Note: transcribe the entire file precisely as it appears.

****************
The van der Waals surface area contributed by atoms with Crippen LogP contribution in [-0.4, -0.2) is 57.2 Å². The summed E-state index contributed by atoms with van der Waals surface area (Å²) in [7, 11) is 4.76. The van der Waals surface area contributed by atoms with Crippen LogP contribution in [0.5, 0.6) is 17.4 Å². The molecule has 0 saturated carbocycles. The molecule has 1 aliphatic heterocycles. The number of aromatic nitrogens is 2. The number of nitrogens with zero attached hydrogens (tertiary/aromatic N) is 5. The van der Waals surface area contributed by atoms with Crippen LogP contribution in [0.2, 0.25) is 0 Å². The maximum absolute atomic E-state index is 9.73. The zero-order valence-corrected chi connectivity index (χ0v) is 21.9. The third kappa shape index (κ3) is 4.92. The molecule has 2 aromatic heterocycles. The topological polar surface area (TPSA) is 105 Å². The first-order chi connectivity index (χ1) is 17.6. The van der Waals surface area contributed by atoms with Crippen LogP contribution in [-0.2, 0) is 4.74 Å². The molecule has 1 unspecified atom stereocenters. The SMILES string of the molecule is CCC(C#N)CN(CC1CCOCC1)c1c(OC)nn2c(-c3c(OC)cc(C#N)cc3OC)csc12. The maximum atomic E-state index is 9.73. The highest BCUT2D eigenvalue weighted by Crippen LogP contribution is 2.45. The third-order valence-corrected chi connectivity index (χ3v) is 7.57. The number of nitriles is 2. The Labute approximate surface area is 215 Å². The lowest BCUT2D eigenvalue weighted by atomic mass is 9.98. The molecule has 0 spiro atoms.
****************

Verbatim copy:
The van der Waals surface area contributed by atoms with Crippen LogP contribution in [-0.4, -0.2) is 57.2 Å². The summed E-state index contributed by atoms with van der Waals surface area (Å²) in [7, 11) is 4.76. The van der Waals surface area contributed by atoms with Crippen LogP contribution in [0.5, 0.6) is 17.4 Å². The molecule has 0 saturated carbocycles. The molecule has 1 aliphatic heterocycles. The number of aromatic nitrogens is 2. The number of nitrogens with zero attached hydrogens (tertiary/aromatic N) is 5. The van der Waals surface area contributed by atoms with Crippen LogP contribution in [0.2, 0.25) is 0 Å². The maximum absolute atomic E-state index is 9.73. The zero-order valence-corrected chi connectivity index (χ0v) is 21.9. The third kappa shape index (κ3) is 4.92. The molecule has 2 aromatic heterocycles. The topological polar surface area (TPSA) is 105 Å². The first-order chi connectivity index (χ1) is 17.6. The van der Waals surface area contributed by atoms with Crippen LogP contribution in [-0.2, 0) is 4.74 Å². The molecule has 1 unspecified atom stereocenters. The SMILES string of the molecule is CCC(C#N)CN(CC1CCOCC1)c1c(OC)nn2c(-c3c(OC)cc(C#N)cc3OC)csc12. The maximum atomic E-state index is 9.73. The highest BCUT2D eigenvalue weighted by Crippen LogP contribution is 2.45. The third-order valence-corrected chi connectivity index (χ3v) is 7.57. The number of nitriles is 2. The Labute approximate surface area is 215 Å². The lowest BCUT2D eigenvalue weighted by atomic mass is 9.98. The molecule has 0 spiro atoms.